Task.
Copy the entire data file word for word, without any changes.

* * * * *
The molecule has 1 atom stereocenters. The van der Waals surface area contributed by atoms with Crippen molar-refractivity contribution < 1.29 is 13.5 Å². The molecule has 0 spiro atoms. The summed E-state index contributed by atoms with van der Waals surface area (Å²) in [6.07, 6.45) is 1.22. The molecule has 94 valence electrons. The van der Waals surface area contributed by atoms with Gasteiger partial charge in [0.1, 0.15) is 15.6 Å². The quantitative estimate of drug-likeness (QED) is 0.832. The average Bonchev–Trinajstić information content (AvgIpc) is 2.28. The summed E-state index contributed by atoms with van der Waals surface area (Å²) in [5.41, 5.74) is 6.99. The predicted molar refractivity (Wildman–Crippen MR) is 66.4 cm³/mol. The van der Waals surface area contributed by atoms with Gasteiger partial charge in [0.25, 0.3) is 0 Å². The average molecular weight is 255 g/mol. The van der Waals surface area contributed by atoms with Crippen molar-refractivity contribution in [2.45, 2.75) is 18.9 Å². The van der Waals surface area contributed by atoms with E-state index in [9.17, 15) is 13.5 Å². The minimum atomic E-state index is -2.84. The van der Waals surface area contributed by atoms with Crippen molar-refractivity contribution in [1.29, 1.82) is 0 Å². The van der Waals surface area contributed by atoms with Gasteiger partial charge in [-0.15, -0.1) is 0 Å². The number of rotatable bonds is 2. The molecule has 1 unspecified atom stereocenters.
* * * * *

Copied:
The molecule has 1 atom stereocenters. The van der Waals surface area contributed by atoms with Crippen molar-refractivity contribution < 1.29 is 13.5 Å². The molecule has 0 spiro atoms. The summed E-state index contributed by atoms with van der Waals surface area (Å²) in [6.07, 6.45) is 1.22. The molecule has 94 valence electrons. The van der Waals surface area contributed by atoms with Gasteiger partial charge in [0.1, 0.15) is 15.6 Å². The quantitative estimate of drug-likeness (QED) is 0.832. The average Bonchev–Trinajstić information content (AvgIpc) is 2.28. The summed E-state index contributed by atoms with van der Waals surface area (Å²) in [5.41, 5.74) is 6.99. The predicted molar refractivity (Wildman–Crippen MR) is 66.4 cm³/mol. The van der Waals surface area contributed by atoms with Gasteiger partial charge in [0.25, 0.3) is 0 Å². The average molecular weight is 255 g/mol. The van der Waals surface area contributed by atoms with Crippen molar-refractivity contribution in [2.45, 2.75) is 18.9 Å². The van der Waals surface area contributed by atoms with E-state index in [9.17, 15) is 13.5 Å². The minimum atomic E-state index is -2.84. The van der Waals surface area contributed by atoms with Crippen molar-refractivity contribution in [1.29, 1.82) is 0 Å². The van der Waals surface area contributed by atoms with Gasteiger partial charge in [-0.15, -0.1) is 0 Å². The number of rotatable bonds is 2. The molecule has 1 unspecified atom stereocenters.